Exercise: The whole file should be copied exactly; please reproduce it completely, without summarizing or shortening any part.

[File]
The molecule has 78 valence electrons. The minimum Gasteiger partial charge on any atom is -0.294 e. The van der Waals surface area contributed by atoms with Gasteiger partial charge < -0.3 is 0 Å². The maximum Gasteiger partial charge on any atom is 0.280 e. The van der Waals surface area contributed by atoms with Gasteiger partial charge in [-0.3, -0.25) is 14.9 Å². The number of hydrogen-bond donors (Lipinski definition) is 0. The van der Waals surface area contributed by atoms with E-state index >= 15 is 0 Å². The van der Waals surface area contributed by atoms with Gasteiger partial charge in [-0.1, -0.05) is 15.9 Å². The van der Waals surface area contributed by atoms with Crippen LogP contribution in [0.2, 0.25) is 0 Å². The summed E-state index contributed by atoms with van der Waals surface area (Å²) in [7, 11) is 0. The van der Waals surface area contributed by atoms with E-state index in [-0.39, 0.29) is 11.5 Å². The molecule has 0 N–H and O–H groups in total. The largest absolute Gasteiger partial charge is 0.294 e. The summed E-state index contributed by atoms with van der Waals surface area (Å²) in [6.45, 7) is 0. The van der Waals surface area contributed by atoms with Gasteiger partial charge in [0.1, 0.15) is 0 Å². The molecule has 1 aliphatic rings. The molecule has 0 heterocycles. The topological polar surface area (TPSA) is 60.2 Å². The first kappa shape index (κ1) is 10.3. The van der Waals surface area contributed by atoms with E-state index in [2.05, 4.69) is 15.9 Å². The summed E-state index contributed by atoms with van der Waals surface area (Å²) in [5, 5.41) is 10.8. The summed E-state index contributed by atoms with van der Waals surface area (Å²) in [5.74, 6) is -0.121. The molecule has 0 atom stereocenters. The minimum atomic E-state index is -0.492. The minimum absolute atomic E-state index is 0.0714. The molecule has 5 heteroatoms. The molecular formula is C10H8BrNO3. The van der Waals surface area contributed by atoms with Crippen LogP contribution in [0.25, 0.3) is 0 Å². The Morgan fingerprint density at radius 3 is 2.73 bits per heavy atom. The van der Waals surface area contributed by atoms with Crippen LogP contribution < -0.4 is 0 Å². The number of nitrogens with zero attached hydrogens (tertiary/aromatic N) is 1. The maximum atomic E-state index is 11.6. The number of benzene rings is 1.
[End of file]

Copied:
The molecule has 78 valence electrons. The minimum Gasteiger partial charge on any atom is -0.294 e. The van der Waals surface area contributed by atoms with Gasteiger partial charge < -0.3 is 0 Å². The maximum Gasteiger partial charge on any atom is 0.280 e. The van der Waals surface area contributed by atoms with Gasteiger partial charge in [-0.3, -0.25) is 14.9 Å². The number of hydrogen-bond donors (Lipinski definition) is 0. The van der Waals surface area contributed by atoms with E-state index >= 15 is 0 Å². The van der Waals surface area contributed by atoms with Gasteiger partial charge in [-0.1, -0.05) is 15.9 Å². The van der Waals surface area contributed by atoms with Crippen LogP contribution in [0.2, 0.25) is 0 Å². The summed E-state index contributed by atoms with van der Waals surface area (Å²) in [7, 11) is 0. The van der Waals surface area contributed by atoms with E-state index in [-0.39, 0.29) is 11.5 Å². The molecule has 0 N–H and O–H groups in total. The largest absolute Gasteiger partial charge is 0.294 e. The summed E-state index contributed by atoms with van der Waals surface area (Å²) in [6.45, 7) is 0. The van der Waals surface area contributed by atoms with Gasteiger partial charge in [0.1, 0.15) is 0 Å². The molecule has 1 aliphatic rings. The molecule has 0 heterocycles. The topological polar surface area (TPSA) is 60.2 Å². The first kappa shape index (κ1) is 10.3. The van der Waals surface area contributed by atoms with E-state index in [2.05, 4.69) is 15.9 Å². The summed E-state index contributed by atoms with van der Waals surface area (Å²) in [5, 5.41) is 10.8. The summed E-state index contributed by atoms with van der Waals surface area (Å²) in [5.74, 6) is -0.121. The molecule has 0 atom stereocenters. The minimum atomic E-state index is -0.492. The minimum absolute atomic E-state index is 0.0714. The molecule has 5 heteroatoms. The molecular formula is C10H8BrNO3. The van der Waals surface area contributed by atoms with Crippen LogP contribution in [0.25, 0.3) is 0 Å². The Morgan fingerprint density at radius 3 is 2.73 bits per heavy atom. The van der Waals surface area contributed by atoms with Crippen LogP contribution < -0.4 is 0 Å². The number of nitrogens with zero attached hydrogens (tertiary/aromatic N) is 1. The maximum atomic E-state index is 11.6. The number of benzene rings is 1.